Working With AI

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From The Wall Street Journal:

In August, first prize in the digital-art category of the Colorado State Fair’s fine-art competition went to a man who used artificial intelligence (AI) to generate his submission, “Théâtre d’Opéra Spatial.” He supplied the AI, a program called Midjourney, with only a “prompt”—a textual description of what he wanted. Systems like Midjourney and the similar DALL-E 2 have led to a new role in our AI age: “prompt engineer.” Such people can even sell their textual wares in an online market called PromptBase.

Midjourney and DALL-E 2 emerged too late to be included in “Working With AI: Real Stories of Human-Machine Collaboration,” by Thomas Davenport and Steven Miller, information-systems professors at Babson College and Singapore Management University, respectively. But the authors note other novel titles: chief automation officer; senior manager of content systems; architect, ethical AI practice. As AI’s influence expands, its borders with the work world gain complexity. Next up: deputy regional manager of AI-prompt quality and security assurance.

The bulk of “Working With AI” comprises 29 case studies in which corporate teams integrate automation into a workflow. Each chapter ends on three or four “lessons we learned.” For each study, one or both authors typically interview not only a worker interacting directly with the AI but also the worker’s supervisor, the manager who decided to adopt the technology, the software’s developer and the company’s customers. Though they include some statistics on, say, time saved, the reports are largely qualitative.

The book is aimed at managers, consultants and students planning their careers. As none of the above, I still appreciated the accessible narratives as a diverse survey of how current technologies can expand the range of human capabilities. Some of the applications came to resemble each other, but the mild level of bland business-speak, like “stakeholder” and “buy-in,” was positively tolerable.

Early cases lean toward desk-ridden workers. One system helps financial advisers at Morgan Stanley personalize investment ideas for their clients. Another helps fundraisers at Arkansas State University target potential donors and drafts emails for them. Others suggest life-insurance premiums to underwriters at MassMutual, or help forecast sales for Kroger. In all cases, humans have the final say. And in many cases, the systems provide explanations for their outputs, listing, for example, the variables that most heavily influenced a decision.

Later cases breach the office walls. One system predicts which field activities will be most dangerous to Southern California Edison workers, and recommends precautions. Another highlights neighborhoods where crime is likely to occur and recommends that police officers patrol the area. (The latter, a form of predictive policing, has raised concerns about biased algorithms. The vendor says they’ve implemented countermeasures, but the book doesn’t elaborate.)

The benefit in most cases is increased efficiency. AI relieves employees of boring and time-consuming work, freeing them to address other tasks, such as strategic thinking or client interactions. The authors spend less time discussing ways in which machines might perform with more accuracy than humans, though they do point to Stitch Fix, where algorithms assist stylists in clothing recommendations. The company’s director of data science notes that it’s usually best not to override the AI, whose choices tend to be superior. While algorithms can be biased, so too can humans. Stitch Fix’s styling supervisor said the software nudges stylists away from their own preferences and toward those of the clients.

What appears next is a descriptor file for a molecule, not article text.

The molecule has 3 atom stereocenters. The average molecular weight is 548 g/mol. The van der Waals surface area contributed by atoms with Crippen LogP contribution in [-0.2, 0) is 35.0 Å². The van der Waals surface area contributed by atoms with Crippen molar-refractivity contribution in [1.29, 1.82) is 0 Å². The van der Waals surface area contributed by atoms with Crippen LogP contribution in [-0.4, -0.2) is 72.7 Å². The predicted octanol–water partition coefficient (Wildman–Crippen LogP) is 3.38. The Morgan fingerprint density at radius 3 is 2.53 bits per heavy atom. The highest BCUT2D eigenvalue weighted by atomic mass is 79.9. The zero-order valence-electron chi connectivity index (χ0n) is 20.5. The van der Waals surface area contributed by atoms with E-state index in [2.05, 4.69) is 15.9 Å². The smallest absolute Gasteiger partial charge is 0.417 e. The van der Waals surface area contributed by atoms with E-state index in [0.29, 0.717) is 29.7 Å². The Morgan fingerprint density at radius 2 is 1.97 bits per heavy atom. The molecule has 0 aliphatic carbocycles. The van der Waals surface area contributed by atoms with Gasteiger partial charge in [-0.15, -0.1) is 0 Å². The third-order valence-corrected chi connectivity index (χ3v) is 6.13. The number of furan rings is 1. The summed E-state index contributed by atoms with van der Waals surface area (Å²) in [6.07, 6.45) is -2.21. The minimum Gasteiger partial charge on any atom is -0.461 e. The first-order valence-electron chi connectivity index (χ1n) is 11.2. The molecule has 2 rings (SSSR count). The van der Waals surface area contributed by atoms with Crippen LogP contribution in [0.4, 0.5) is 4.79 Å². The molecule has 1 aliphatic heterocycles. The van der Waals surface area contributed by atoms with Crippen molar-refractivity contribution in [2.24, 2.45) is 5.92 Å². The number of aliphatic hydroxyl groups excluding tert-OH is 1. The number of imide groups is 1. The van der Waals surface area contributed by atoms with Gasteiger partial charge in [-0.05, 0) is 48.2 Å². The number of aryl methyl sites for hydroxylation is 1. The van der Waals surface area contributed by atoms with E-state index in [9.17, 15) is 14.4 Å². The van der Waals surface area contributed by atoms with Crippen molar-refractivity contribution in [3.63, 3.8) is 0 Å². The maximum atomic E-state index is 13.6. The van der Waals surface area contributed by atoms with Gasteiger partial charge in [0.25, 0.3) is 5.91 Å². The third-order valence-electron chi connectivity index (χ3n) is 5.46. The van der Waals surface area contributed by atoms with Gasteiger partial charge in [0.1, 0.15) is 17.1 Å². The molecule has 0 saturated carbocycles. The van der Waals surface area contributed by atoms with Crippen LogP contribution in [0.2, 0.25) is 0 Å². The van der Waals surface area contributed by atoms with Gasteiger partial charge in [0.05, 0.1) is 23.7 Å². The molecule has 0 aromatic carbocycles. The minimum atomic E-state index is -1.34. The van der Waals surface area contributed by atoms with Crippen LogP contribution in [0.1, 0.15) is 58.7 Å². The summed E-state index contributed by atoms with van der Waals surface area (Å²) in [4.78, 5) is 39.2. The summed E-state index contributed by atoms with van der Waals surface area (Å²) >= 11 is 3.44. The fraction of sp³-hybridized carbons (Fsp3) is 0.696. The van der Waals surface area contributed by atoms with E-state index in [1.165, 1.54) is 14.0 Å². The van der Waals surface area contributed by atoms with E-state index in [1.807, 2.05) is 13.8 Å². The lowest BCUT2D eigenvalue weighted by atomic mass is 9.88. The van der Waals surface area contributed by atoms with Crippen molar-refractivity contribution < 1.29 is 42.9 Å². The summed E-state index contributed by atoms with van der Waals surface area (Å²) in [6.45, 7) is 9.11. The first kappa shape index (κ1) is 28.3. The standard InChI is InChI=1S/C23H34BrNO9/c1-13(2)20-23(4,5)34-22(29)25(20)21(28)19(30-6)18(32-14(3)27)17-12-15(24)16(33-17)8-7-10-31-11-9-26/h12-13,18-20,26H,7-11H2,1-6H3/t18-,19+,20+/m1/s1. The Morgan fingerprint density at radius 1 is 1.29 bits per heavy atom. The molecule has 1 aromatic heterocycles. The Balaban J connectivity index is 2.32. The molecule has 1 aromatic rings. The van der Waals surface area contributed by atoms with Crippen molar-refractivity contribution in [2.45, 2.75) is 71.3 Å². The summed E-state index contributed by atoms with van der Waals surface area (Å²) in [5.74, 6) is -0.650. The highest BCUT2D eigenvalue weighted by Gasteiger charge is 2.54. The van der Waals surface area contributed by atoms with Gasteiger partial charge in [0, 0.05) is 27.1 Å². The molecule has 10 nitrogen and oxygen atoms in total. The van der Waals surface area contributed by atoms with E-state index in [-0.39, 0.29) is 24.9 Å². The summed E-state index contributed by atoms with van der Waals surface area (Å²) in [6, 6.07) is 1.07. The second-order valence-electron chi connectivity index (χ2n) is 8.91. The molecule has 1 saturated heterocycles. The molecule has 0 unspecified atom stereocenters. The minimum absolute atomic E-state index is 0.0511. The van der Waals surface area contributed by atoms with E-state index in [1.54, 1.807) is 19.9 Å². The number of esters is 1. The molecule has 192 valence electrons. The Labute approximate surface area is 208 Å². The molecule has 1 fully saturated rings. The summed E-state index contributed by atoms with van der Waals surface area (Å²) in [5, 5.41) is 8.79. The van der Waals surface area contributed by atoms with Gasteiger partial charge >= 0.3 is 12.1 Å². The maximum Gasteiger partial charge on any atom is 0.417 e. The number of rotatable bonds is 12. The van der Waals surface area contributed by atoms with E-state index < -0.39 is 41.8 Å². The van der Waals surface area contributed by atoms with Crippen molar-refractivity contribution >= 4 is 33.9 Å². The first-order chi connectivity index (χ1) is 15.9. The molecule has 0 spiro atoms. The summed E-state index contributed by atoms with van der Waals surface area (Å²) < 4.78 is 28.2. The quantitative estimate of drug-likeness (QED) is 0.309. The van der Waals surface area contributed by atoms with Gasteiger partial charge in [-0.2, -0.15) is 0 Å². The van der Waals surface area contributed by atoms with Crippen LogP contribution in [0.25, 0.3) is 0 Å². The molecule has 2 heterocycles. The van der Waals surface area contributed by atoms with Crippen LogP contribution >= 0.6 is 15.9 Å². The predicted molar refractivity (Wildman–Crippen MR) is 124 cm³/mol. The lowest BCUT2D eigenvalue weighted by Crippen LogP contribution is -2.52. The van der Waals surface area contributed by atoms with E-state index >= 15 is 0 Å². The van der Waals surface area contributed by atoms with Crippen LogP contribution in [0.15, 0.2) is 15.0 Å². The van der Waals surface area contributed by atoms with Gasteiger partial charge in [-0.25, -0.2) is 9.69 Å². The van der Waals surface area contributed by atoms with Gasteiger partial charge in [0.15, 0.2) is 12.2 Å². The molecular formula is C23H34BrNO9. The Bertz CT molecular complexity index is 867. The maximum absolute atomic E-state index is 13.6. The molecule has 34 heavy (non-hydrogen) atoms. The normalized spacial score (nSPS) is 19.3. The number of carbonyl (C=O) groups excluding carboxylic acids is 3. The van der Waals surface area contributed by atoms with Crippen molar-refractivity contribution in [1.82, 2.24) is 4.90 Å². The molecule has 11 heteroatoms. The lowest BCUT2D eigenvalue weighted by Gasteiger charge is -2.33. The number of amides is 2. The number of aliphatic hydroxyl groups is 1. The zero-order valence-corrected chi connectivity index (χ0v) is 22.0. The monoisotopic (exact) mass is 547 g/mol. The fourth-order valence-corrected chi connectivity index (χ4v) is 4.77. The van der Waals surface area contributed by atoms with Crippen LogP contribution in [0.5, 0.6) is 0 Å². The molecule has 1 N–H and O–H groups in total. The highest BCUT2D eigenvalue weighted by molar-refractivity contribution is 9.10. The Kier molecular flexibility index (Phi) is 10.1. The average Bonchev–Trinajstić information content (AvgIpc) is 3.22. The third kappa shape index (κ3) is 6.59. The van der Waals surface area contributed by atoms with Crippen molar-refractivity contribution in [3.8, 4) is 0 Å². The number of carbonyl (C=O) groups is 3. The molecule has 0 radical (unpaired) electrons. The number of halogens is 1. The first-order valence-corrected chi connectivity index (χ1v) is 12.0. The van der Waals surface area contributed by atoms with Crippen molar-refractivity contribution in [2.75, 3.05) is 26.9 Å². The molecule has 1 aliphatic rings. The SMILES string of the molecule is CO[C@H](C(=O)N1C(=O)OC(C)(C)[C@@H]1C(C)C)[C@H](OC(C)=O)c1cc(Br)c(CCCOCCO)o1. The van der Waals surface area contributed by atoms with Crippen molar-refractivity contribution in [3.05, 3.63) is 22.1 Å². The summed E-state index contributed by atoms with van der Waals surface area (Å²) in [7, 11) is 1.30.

Many readers’ first question might be: Will AI take my job? Or: Can I replace my expensive employees with AI? The short answer from the authors is: In the near future, no. Wealthy countries are actually experiencing a long-term labor shortage. And there are still many things AI (often) can’t do, such as understand context, deal with dynamic settings, create a coherent story, coordinate people, frame a problem and know when to use AI.

The authors include an oft-quoted comment from the radiologist Keith Dreyer: “The only radiologists who will lose their jobs to AI will be those who refuse to work with AI.” The authors elaborate: “If you’re a human reading this book—and we suspect you are—that means you need to shift your focus from worrying about being replaced by a machine to worrying about whether you can add value to a job that you like where a smart machine is your collaborator. Adding value can mean checking on the machine’s work to make sure it was done well, making improvements to the machine’s logic or decisions, interpreting the machine’s results for other humans, or performing those tasks that the machine can’t or shouldn’t do for some reason.”

Link to the rest at The Wall Street Journal

4 thoughts on “Working With AI”

  1. Millions of people don’t realize none of this stuff is new. How many remember a time before digital calculators and word processors? A time with no smart phones or even cell phones? Days when million dollar computers were the size of refrigerators and had 4K of Ram (IBM 1401). Paper maps instead of GPS?